Elysium: A politically charged 'popcorn sundae'

By Emma Jones
Entertainment reporter, BBC News

image captionElysium was largely shot in the world's second biggest garbage dump in Mexico. Matt Damon says it "was one of the most difficult shoots of my life".

In 2009, Neill Blomkamp was hailed as a hero of "sci-fi socialism", when his film District 9 used a script about aliens to convey a strong message about human xenophobia and racial segregation.

Now the South African-born director has delivered his follow-up, Elysium, which "deals with the growing discrepancy between rich and poor in the world".

"We set the story in the future, in the year 2154," says Blomkamp.

"Earth has become a third-world planet, and all the rich people can escape to live on a space station called Elysium, where illness can be cured easily with access to the latest technology.

"There is no suffering for them, while the poor are literally imprisoned and suffer here. The residents of Elysium will do anything to keep them out and protect their own luxurious lifestyle."

The 33-year-old film-maker, who moved from South Africa to Canada as a teenager, adds that "healthcare, immigration and class" are his targets, and "it's not really the future I'm talking about".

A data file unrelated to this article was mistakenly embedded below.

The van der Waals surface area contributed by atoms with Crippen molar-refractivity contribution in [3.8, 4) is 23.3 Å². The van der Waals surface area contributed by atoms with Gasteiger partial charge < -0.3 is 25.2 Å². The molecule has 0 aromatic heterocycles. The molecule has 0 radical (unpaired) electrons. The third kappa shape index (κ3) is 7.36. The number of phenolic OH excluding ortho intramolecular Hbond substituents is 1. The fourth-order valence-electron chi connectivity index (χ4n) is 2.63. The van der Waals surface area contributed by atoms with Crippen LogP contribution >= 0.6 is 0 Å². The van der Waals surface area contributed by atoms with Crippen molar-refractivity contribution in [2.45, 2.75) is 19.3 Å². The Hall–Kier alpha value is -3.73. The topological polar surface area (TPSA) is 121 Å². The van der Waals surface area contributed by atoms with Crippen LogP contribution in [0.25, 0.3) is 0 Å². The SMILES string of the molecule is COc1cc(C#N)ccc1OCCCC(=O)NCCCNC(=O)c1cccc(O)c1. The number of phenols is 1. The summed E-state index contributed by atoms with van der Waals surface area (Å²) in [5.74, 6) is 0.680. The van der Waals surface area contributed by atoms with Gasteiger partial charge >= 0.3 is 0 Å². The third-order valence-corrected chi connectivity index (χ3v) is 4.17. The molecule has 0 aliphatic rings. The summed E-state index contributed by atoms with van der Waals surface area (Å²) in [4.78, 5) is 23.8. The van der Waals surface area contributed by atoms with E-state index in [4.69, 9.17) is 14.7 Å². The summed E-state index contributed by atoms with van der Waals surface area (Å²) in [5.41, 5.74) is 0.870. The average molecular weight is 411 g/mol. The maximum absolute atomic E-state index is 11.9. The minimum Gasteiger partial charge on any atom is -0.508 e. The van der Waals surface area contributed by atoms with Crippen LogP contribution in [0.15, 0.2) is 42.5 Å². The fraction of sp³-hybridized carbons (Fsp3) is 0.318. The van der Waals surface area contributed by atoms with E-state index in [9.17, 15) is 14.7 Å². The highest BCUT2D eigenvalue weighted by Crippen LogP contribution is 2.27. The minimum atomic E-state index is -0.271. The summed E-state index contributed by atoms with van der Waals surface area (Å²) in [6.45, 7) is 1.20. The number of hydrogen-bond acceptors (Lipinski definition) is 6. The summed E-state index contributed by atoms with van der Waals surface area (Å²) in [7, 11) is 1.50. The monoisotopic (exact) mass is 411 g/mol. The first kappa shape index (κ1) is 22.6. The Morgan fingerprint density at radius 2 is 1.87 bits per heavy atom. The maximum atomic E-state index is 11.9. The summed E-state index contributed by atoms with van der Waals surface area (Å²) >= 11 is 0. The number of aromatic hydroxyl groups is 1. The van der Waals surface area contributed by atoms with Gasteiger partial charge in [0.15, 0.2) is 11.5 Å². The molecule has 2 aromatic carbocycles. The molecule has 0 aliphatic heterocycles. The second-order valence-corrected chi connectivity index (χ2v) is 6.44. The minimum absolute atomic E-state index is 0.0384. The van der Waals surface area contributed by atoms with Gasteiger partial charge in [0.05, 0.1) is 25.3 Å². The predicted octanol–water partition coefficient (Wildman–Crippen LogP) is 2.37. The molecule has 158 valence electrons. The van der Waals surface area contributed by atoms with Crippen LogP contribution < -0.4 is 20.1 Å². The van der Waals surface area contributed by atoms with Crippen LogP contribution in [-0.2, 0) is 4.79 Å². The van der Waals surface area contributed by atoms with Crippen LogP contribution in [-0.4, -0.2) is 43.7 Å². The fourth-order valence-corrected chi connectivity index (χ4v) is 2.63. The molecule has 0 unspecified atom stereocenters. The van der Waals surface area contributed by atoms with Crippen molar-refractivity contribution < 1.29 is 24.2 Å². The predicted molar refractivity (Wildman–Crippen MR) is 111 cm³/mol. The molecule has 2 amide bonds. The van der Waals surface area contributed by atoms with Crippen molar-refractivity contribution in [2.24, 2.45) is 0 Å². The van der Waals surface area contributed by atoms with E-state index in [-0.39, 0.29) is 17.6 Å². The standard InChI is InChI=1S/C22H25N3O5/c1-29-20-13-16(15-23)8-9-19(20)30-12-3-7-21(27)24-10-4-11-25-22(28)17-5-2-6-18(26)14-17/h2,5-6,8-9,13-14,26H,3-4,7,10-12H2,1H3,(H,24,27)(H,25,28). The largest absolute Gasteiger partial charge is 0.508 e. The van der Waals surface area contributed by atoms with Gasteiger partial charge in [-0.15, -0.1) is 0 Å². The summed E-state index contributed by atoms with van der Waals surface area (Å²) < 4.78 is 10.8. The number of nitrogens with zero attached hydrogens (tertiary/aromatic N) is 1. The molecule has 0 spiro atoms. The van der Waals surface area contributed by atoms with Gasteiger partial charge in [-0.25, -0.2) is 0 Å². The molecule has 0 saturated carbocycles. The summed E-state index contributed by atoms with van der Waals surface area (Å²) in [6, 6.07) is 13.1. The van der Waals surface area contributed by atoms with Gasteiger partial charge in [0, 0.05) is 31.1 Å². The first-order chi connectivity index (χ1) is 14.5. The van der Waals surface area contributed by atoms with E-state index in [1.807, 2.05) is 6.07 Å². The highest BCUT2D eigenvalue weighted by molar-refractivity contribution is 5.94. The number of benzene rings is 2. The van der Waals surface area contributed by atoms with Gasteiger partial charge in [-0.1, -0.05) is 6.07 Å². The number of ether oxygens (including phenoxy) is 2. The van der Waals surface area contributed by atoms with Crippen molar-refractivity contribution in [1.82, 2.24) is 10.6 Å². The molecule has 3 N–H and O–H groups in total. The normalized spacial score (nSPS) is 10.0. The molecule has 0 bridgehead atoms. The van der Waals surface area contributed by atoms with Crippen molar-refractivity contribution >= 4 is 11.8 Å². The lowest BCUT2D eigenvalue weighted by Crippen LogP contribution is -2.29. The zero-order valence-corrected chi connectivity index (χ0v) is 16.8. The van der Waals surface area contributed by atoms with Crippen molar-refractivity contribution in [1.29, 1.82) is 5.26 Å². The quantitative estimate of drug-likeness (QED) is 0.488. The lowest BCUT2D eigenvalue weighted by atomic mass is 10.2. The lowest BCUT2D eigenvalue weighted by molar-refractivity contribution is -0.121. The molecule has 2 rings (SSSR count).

"It's not science fiction. This is now. The divide between rich and poor is getting more and more extreme."

Matt Damon, who has the starring role in the film, points out that "Elysium is like Beverly Hills, and Earth is somewhere like Baghdad, even though the film is technically set in a futuristic Los Angeles.

"It was embarrassing for all of us during filming, because half the movie executives actually do live in Beverly Hills. We're already living in Elysium. We're aware of it."

Although the Elysium scenes, full of pristine lawns, swimming pools and sun loungers, were shot in Vancouver, the rest of filming took place in the world's second largest garbage dump - on the Bordo Poniente landfill site in Mexico City.

As well as Damon, Jodie Foster and District 9's Sharlto Copley star in the film, but the cast also includes Mexican actor Diego Luna, as well as Brazil's Alice Braga and Wagner Moura. They, says Damon, were far less shocked than he was at their surroundings.

"It was one of the most difficult shoots of my life," Damon says. "Not just because of the heat, the dust and the human waste that was all around us, but because there is a whole community, some two-and-a-half thousand people, who are living in the dump.

"They live there and they die there, and they don't leave."

Blomkamp says he intentionally filmed in one of the most unpleasant areas he could find because "the imagery adds to the theme of the film".

"We could have green-screened the entire thing, but I wanted there to be a real discrepancy in the film between rich and poor. So we're not manipulating the audience in any way - the poverty is completely real."

image captionBrazilian actress Alice Braga's character works in the harrowing conditions of the County Hospital